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Membership scraps blood quantum, but not really

Director of Justice Services Kevin Fleischer, membership registrar Rose-Ann Morris and portfolio chief Arlene Jacobs were among the resource staff on hand at Tuesday’s Community Decision-Making Process hearing for the Kahnawake Membership Law. (Jessica Deer, The Eastern Door)

Fifth time’s the charm?


Debates over blood quantum were drawn-out Tuesday evening as participants continued to struggle with defining “Kanien’kehá:ka great-grandparent” at the latest Community Decision-Making Process hearing on the Kahnawake Membership law.

Although the foundation of the law is based upon an applicant having at least four Kanien’kehá:ka or Onkwehón:we great-grandparents, there’s never been a definition for the term.

Earlier in the year, some participants felt the proposed definition of having “some lineage” was too vague. The four subsequent meetings have revolved around discussions of adding a minimum blood quantum requirement to alleviate concerns.

“The requirement should be at least 50 percent. If we’re trying to get back our lineage in the future, I know for some people it is very tough, but sometimes we have to be tough to protect our future,” argued Dale Dione at the meeting, which took place at the Golden Age Club.

“We have to build our bloodline up… not down,” argued another person in favour of blood quantum.

Quantifying the definition didn’t sit well with everyone in the room, including Mohawk Council of Kahnawake grand chief Joe Norton.

“The (blood quantum) is not our term. That’s not ours. We’re using the white-man colonialistic thinking and we have to get the hell away from that,” he said.

Director of Justice Services Kevin Fleischer also warned participants of the concept’s potential problems.

“If you set the standard of 50 percent for a great-grandparent, you are discriminating against those people who are members on the KKR that might not be 50 percent. You’re going to create a second tier of membership,” said Fleischer. “You’re discriminating against your own people.”

Jeremiah Johnson, who was a community representative on the law’s drafting team, said the two-tiered system already exists in the community, pointing out the blood quantum criteria to be eligible to run for council.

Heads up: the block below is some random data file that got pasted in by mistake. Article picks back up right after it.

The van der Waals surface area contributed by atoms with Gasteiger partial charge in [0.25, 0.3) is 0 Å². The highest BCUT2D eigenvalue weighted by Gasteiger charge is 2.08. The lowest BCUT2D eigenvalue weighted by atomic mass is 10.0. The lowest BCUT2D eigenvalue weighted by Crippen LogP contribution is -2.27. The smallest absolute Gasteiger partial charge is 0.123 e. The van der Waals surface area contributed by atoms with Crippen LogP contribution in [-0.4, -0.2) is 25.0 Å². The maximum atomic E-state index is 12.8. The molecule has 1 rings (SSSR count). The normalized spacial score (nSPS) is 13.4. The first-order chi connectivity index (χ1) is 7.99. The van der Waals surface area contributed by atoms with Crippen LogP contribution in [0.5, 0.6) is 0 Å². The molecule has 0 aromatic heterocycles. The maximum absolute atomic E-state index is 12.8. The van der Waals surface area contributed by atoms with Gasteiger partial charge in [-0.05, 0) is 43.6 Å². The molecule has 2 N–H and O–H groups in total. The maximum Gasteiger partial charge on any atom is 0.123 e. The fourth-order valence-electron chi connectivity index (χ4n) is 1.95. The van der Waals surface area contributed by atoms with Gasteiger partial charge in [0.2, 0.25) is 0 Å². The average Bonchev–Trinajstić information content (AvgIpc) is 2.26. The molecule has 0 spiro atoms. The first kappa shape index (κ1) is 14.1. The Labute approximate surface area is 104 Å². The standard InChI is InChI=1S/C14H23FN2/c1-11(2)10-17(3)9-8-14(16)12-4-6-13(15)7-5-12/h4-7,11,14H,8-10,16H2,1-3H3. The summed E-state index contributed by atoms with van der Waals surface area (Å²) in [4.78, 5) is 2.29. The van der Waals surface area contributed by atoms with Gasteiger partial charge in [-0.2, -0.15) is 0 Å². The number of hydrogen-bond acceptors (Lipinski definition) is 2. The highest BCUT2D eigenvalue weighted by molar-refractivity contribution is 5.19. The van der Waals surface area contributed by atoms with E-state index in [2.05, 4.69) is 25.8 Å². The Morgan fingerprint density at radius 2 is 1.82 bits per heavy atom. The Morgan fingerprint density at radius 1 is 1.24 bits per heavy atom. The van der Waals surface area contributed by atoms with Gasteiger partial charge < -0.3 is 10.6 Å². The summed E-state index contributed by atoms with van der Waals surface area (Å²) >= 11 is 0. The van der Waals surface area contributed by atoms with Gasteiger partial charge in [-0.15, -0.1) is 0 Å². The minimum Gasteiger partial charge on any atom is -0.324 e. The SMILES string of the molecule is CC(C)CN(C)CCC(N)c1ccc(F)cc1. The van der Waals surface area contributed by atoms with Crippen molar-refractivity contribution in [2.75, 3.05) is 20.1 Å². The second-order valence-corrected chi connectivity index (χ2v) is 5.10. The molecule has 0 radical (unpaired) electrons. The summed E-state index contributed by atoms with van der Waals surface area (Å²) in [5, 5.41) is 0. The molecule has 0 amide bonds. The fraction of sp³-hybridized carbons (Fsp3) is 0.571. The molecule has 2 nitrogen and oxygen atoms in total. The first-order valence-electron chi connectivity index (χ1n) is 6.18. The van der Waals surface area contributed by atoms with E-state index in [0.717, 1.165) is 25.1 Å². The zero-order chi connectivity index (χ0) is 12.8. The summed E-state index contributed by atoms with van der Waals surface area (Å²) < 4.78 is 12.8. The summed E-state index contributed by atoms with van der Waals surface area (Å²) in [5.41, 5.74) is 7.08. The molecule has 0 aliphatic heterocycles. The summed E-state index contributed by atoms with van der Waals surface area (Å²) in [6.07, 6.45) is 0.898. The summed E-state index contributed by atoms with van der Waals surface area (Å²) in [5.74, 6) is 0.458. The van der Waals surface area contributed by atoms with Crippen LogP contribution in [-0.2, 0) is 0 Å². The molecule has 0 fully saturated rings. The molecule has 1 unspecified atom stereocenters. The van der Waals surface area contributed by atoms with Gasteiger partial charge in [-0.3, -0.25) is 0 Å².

“The election law does that,” said Johnson. “There are already members that we’re discriminating against.”

“Two wrongs don’t make a right,” responded Fleischer. “It doesn’t mean we should be doing it anywhere else.”

The same issue was argued at the prior meeting on May 17, when concerns were raised about the number of people currently listed on the Kanien’kehá:ka Kahnawake Registry (KKR) that have a blood quantum that is less than 50 percent.

While the majority of the 6,408 members have a blood quantum that is over 50 percent, membership registrar Rose-Ann Morris said 655 people have a blood quantum of 50 percent and 526 people have a blood quantum that is considered less than 50 percent.

“You’re cutting out all those people,” reiterated one of the participants on Tuesday. “I’m thinking of people who know more culture and language than I do and they’re not going to be considered a great grandparent because you want it to be 50 percent.”

Many in the room expressed a growing frustration with the direction of the discussion.

“It seems like we’re fighting the (resource) table,” said one community member. “Every time a consensus comes in, you guys always make sure to knock it down.”

“All we’re doing is putting up scenarios for you people to make decisions,” responded council chief Arlene Jacobs, who is a membership portfolio chief along with Kahsennenhawe Sky-Deer. “We’re just trying to put things out there to make you see what could happen down the road.”

A vote was conducted toward the end of the meeting asking if anyone was comfortable using blood quantum terminology. Only four people raised their hands, while the rest preferred to use a word in Kanien’kéha.

Sky-Deer said Sha’teienekwenhsi:hen, which means half blood in Kanien’kéha, is more liberal than a 50 percent blood quantum.

“It gives that grey area that some of us are concerned about,” she said.

Not everyone was a fan of the Kanien’kéha term.

“I find putting this term in is ridiculous because half means half and we should be using blood quantum. I don’t know why this term was put in there – it’s too vague and it’s too open to interpretation,” said one participant.

Even Jacobs had some qualms about it.

“How do you judge that? How can you determine an equal mix without any sort of benchmark?” said Jacobs. “It’s okay to throw a word in there, but we have to know what it means if we’re going to pass this.”

According to the Kahnawake Legislative Coordinating Commission, preliminary consensus was reached by all participants to submit a draft definition for Sha’teienekwenhsi:hen as ‘a person who comes from two cultures in approximately equal measures’ with the proviso of having 47 percent or more blood quantum.

The discussion continues at the next hearing on Tuesday evening.

Read next week’s Eastern Door for a full CDMP recap.


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